Want to buy a fixer-upper?
Read this to save yourself a ton of cash—and headaches, too… Do you remember the Tom Hanks movie “The Money Pit”? This was a great movie, but it truly gives people a idea of what can happen when you buy a home that needs to much work. You can quickly be in over your head with the work & costs. It’s a common situation for many buyers today when they are looking for a deal on a home that’s been sitting neglected for a period of time. In fact, bank owned properties & short sales often fall into the same situation. These types of properties usually require lots work & cash like a fixer-upper.
Here are some tips to consider before considering a home that’s needs to much work….
1. The Ugly House Fixer-uppers generally fall into 2 categories: total wreck and ugly house. A ugly house is a house that needs painting, a yard that needs curb appeal & smells bad. These are the kinds of flaws that are merely cosmetic, and they’re easy to fix. Painting is the easiest task that you can do yourself. Don’t cut corners though- buy all the right equipment (use the tape!) and paint correctly, with the right number of coats. It’s extra work, but it pays off in the end. Even if you hire a painter, it won’t cost as much as redoing the bathroom.
2. The Total Wreck House Be careful because some blemishes may initially slide under your radar and potentially make a big impression on your wallet. These are the”total wreck” homes such as; problems with the foundation, structure, roofing, and air-conditioning systems can be expensive. In some houses that have been sitting vacant for a long period of time they can develop a bad mold problem. The damages and cost to fix these types of repairs can put a homeowner into foreclosure easily.
3. Don’t guess on the renovation costs Consult with a general contractor to evaluate the home before you buy—but before you even get there, do your homework. Ask your friends and co-workers if they’ve done repairs lately and possible refer you to a reputable contractor. In addition; professional Realtor should be able to give you recommendations to help you determine whether the repairs would fall within your budget. Also getting written estimates for renovation costs such as; roof, foundation, HVAC, and windows will help you to determine a viable offer price.
4. Price Matters Now on to the real upside of buying a fixer-upper could be major savings. If a home has been sitting on the market for over 30 days in South Florida without any price reductions it’s a oppountiy to make a lower offer. Even if you know that this house is in shambles, that doesn’t mean the sellers know that, or want to hear it. To avoid insulting them with a low offer price break down your expenses. This is usually provided after you’ve agreed on a price and is still subject to inspection. A good home inspection will provide a written estimate of repairs so this will help you to determine if the home is actually affordable within your budget.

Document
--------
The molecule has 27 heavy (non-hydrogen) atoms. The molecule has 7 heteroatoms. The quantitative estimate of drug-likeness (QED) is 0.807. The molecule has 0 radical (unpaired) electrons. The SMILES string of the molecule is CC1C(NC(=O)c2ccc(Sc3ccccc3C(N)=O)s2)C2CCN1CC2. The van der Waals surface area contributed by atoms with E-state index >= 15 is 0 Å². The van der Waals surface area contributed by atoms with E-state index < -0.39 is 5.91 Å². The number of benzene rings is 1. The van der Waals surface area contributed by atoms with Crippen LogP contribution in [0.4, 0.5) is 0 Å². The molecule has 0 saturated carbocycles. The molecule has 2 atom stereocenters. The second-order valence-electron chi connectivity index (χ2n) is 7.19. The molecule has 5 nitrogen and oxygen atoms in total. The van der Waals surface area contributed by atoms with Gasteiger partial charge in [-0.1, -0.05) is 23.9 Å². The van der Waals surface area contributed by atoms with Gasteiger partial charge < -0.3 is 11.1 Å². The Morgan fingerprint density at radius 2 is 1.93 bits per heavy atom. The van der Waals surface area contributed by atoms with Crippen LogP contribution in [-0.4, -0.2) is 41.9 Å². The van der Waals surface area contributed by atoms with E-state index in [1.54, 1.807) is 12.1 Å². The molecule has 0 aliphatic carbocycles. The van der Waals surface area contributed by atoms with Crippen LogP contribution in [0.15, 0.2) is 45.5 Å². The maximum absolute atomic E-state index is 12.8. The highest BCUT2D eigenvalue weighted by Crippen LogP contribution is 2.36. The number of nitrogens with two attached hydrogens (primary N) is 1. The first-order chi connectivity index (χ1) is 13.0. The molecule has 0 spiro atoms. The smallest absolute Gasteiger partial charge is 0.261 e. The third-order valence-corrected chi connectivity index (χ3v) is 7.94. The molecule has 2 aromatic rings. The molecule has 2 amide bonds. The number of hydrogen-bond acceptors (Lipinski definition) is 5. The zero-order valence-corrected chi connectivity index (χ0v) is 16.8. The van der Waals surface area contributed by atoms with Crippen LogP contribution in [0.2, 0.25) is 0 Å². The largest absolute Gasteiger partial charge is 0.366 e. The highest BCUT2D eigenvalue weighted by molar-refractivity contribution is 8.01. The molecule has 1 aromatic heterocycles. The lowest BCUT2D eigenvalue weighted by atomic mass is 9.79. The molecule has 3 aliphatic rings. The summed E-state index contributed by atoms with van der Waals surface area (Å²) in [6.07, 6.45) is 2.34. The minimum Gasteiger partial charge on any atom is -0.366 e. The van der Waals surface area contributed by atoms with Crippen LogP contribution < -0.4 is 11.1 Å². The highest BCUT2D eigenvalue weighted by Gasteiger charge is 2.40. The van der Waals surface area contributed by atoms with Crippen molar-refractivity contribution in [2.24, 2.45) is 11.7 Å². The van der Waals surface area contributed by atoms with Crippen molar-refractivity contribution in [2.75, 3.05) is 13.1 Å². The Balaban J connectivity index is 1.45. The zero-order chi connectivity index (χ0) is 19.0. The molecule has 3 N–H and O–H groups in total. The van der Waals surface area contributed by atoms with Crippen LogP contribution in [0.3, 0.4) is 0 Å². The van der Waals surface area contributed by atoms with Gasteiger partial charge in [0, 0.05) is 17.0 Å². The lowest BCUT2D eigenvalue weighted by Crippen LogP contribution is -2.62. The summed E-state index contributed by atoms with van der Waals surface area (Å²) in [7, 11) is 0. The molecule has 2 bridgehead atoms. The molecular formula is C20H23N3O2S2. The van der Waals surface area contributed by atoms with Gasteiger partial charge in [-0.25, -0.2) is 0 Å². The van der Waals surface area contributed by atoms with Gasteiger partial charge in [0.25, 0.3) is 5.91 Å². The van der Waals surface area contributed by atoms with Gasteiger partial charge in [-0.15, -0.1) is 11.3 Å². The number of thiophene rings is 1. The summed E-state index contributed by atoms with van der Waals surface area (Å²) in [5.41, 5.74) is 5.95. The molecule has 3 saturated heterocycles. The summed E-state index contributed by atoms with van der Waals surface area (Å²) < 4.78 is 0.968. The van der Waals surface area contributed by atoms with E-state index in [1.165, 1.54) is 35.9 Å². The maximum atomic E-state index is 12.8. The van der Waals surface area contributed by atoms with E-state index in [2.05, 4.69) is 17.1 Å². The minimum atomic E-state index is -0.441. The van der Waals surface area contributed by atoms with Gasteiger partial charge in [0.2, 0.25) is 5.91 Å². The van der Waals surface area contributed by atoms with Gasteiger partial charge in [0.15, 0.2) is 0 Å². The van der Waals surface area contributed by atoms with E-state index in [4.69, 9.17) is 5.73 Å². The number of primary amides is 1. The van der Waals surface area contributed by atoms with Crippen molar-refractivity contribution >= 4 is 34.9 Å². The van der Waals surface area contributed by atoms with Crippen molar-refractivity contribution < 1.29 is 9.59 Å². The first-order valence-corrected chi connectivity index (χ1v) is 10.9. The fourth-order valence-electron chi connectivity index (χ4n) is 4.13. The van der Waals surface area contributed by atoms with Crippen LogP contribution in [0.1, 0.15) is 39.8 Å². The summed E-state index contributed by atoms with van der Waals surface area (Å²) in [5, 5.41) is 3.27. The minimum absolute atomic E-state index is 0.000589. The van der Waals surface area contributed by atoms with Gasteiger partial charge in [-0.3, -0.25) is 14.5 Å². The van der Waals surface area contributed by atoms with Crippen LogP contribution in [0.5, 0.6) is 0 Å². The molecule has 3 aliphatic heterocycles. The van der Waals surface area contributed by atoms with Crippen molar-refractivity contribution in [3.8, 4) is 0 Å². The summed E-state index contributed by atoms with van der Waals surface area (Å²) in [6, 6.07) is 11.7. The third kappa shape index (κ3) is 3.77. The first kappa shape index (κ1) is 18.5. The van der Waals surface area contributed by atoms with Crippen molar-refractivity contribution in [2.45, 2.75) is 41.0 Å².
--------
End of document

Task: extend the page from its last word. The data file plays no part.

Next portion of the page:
5. Get the right kind of loan A home requiring major renovations can sometimes qualify for a special type of financing called a renovation loan. And there are different types: A 203(k) loan, recently rising in popularity because of the competing interest rates & it’s insured by the FH? But there are a few downside with these loans because they can be complicated. For starters; often you’ll need to find alternate housing during the renovations, which adds more expenses to the budget. Also, you are required to get a licensed general contractor that’s approved with the lender to do the renovations. In addition, The contractor will then manage the funds the bank approves to give for the repairs. Lastly, the banks rules & regulations are typically very strict for the repairs so finding a loan officer who is highly experienced in these loans is very important.
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